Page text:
Monday, January 28, 2008

White lion conservation

The Global White Lion Protection Trust states that a primary aim of theirs "is to establish a sub-population of white lions integrated with wild tawny lions within their greater endemic range..."

A noble conservation project you think? On the website there is a lot being said about years gone by and the removal of white lions or "tawny lions carrying the white gene" from the Timbavati area of South Africa. It is therefore worthwhile reintroducing these animals to the Timbavati area you might think.

But hang on! In 2006 white lion cubs were born in two different lion prides within the greater Timbavati area. Clearly the genes leading to the periodic appearance of the white lion is still within the prides in the greater Timbavati area. So why reintroduce them?

Would it not be better to investigate the genetics of these prides and to try and get a handle on the prevalence of the relevant genes causing the white phenotype within the numerous lion prides within the greater Timbavati area?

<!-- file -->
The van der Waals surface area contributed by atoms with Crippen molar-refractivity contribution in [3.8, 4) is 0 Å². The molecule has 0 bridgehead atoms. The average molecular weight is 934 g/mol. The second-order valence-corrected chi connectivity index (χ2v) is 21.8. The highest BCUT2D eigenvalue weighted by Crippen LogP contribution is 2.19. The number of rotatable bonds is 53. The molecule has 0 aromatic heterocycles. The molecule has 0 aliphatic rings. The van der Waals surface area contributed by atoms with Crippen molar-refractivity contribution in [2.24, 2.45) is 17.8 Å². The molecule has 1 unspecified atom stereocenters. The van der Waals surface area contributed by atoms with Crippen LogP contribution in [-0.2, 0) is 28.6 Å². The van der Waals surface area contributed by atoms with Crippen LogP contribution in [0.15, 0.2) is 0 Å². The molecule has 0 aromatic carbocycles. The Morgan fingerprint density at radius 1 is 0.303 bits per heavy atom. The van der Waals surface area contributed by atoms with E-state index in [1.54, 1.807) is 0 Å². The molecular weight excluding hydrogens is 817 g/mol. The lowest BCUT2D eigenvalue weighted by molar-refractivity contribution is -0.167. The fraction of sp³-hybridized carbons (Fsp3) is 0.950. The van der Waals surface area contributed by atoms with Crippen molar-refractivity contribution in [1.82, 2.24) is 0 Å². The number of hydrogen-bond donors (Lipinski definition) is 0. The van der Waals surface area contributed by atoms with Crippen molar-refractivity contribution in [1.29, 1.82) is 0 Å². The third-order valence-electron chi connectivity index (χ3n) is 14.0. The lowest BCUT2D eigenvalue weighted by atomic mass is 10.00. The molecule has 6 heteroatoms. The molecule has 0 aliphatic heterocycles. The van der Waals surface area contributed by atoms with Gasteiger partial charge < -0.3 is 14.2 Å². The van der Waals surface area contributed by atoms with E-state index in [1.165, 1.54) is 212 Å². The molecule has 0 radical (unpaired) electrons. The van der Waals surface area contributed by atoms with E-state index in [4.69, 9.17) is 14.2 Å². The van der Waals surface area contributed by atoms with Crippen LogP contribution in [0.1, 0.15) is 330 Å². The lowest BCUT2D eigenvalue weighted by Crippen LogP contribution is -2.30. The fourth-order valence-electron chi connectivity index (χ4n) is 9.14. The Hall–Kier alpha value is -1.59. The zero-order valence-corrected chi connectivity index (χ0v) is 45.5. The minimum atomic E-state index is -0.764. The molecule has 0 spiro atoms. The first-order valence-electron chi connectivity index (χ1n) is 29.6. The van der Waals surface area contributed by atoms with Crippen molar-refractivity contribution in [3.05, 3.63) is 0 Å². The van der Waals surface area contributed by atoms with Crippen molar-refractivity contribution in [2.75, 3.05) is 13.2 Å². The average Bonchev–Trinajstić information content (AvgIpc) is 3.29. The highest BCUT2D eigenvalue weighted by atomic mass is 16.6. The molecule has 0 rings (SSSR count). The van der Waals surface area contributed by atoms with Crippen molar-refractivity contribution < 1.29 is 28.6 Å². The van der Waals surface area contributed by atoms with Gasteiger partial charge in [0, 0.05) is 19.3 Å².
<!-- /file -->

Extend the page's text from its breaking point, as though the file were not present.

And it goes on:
Moreover, the Global White Lion Protection Trust "is also putting together an application to have white lions listed on the IUCN Red Data List of Endangered and Threatened Species". The problem here is obvious - white lions are not a separate species or even a subspecies as is evident from the fact that tawny lions occasionally produce white cubs.

Wednesday, January 9, 2008

The newspapers just aren't getting it right are they?

This week the Sunday Times (January 6, 2007) had an article on the birth of a new black rhino calf at one of the private reserves in Limpopo. The birth of this calf certainly is worth reporting on, but how long are we going to continue the skewed perceptions. Black rhino's are hardly "the most endangered large African mammal" as the article states.

A recent study investigating the persistence of large mammals (Morrison et al. 2007) describes a large mammal as >20kg. Off the top of my head, I can think of a couple of African mammals weighing more than 20kg that are far more threatened than the black rhino - giant sable antelope (Angola), addax (Niger and other N African countries), scimitar-horned oryx (reintroduced population in Tunisia), etc.

Come on guys, please do your homework before the papers go to press!